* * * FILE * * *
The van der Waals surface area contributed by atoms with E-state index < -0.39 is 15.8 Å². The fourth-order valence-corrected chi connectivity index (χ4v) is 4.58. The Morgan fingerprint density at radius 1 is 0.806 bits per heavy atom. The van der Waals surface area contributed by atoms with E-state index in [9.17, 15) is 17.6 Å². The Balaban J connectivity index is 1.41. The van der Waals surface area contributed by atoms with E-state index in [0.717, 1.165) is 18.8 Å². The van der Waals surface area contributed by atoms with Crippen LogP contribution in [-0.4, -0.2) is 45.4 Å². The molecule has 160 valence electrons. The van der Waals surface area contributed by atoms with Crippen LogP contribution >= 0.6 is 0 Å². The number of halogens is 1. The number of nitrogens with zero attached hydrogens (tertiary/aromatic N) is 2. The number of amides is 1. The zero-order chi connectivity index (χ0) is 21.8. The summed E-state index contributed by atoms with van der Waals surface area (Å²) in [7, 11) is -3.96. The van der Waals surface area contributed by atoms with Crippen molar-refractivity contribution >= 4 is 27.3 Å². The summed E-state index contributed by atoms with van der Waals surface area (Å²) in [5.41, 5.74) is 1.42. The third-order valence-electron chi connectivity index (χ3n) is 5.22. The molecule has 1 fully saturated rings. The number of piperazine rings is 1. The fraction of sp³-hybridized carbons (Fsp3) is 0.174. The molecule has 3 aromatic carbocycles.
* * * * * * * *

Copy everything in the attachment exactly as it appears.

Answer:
The van der Waals surface area contributed by atoms with E-state index < -0.39 is 15.8 Å². The fourth-order valence-corrected chi connectivity index (χ4v) is 4.58. The Morgan fingerprint density at radius 1 is 0.806 bits per heavy atom. The van der Waals surface area contributed by atoms with E-state index in [9.17, 15) is 17.6 Å². The Balaban J connectivity index is 1.41. The van der Waals surface area contributed by atoms with E-state index in [0.717, 1.165) is 18.8 Å². The van der Waals surface area contributed by atoms with Crippen LogP contribution in [-0.4, -0.2) is 45.4 Å². The molecule has 160 valence electrons. The van der Waals surface area contributed by atoms with Crippen LogP contribution >= 0.6 is 0 Å². The number of halogens is 1. The number of nitrogens with zero attached hydrogens (tertiary/aromatic N) is 2. The number of amides is 1. The zero-order chi connectivity index (χ0) is 21.8. The summed E-state index contributed by atoms with van der Waals surface area (Å²) in [7, 11) is -3.96. The van der Waals surface area contributed by atoms with Crippen molar-refractivity contribution >= 4 is 27.3 Å². The summed E-state index contributed by atoms with van der Waals surface area (Å²) in [5.41, 5.74) is 1.42. The third-order valence-electron chi connectivity index (χ3n) is 5.22. The molecule has 1 fully saturated rings. The number of piperazine rings is 1. The fraction of sp³-hybridized carbons (Fsp3) is 0.174. The molecule has 3 aromatic carbocycles.